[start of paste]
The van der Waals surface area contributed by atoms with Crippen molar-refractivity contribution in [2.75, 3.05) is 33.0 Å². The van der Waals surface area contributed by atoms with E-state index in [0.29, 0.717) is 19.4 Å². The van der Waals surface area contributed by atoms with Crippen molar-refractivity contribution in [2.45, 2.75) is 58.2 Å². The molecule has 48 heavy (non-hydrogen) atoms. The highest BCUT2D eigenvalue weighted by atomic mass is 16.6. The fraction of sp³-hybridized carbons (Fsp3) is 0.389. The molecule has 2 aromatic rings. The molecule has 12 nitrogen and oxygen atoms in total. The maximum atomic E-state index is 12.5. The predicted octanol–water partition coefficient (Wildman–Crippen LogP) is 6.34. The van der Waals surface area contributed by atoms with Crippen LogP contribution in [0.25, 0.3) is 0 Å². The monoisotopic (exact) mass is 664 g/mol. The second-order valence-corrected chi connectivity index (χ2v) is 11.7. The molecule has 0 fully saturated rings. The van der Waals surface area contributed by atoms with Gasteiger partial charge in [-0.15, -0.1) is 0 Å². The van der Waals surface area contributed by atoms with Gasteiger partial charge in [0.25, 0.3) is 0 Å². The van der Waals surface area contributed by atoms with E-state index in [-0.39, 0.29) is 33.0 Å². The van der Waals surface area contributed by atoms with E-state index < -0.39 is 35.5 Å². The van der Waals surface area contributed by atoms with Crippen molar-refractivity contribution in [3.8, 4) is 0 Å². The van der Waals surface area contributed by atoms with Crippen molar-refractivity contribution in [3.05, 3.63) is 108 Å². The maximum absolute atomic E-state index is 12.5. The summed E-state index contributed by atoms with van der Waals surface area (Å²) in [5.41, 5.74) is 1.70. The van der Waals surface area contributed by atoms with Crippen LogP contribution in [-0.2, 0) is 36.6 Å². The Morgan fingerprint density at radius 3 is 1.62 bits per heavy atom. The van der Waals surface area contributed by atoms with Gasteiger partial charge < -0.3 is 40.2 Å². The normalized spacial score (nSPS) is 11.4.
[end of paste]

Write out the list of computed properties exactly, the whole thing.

The van der Waals surface area contributed by atoms with Crippen molar-refractivity contribution in [2.75, 3.05) is 33.0 Å². The van der Waals surface area contributed by atoms with E-state index in [0.29, 0.717) is 19.4 Å². The van der Waals surface area contributed by atoms with Crippen molar-refractivity contribution in [2.45, 2.75) is 58.2 Å². The molecule has 48 heavy (non-hydrogen) atoms. The highest BCUT2D eigenvalue weighted by atomic mass is 16.6. The fraction of sp³-hybridized carbons (Fsp3) is 0.389. The molecule has 2 aromatic rings. The molecule has 12 nitrogen and oxygen atoms in total. The maximum atomic E-state index is 12.5. The predicted octanol–water partition coefficient (Wildman–Crippen LogP) is 6.34. The van der Waals surface area contributed by atoms with Crippen LogP contribution in [0.25, 0.3) is 0 Å². The monoisotopic (exact) mass is 664 g/mol. The second-order valence-corrected chi connectivity index (χ2v) is 11.7. The molecule has 0 fully saturated rings. The van der Waals surface area contributed by atoms with Gasteiger partial charge in [-0.15, -0.1) is 0 Å². The van der Waals surface area contributed by atoms with Gasteiger partial charge in [0.25, 0.3) is 0 Å². The van der Waals surface area contributed by atoms with E-state index in [-0.39, 0.29) is 33.0 Å². The van der Waals surface area contributed by atoms with E-state index < -0.39 is 35.5 Å². The van der Waals surface area contributed by atoms with Crippen molar-refractivity contribution in [3.8, 4) is 0 Å². The van der Waals surface area contributed by atoms with Crippen molar-refractivity contribution in [3.05, 3.63) is 108 Å². The maximum absolute atomic E-state index is 12.5. The summed E-state index contributed by atoms with van der Waals surface area (Å²) in [5.41, 5.74) is 1.70. The van der Waals surface area contributed by atoms with Crippen LogP contribution in [-0.2, 0) is 36.6 Å². The Morgan fingerprint density at radius 3 is 1.62 bits per heavy atom. The van der Waals surface area contributed by atoms with Gasteiger partial charge < -0.3 is 40.2 Å². The normalized spacial score (nSPS) is 11.4.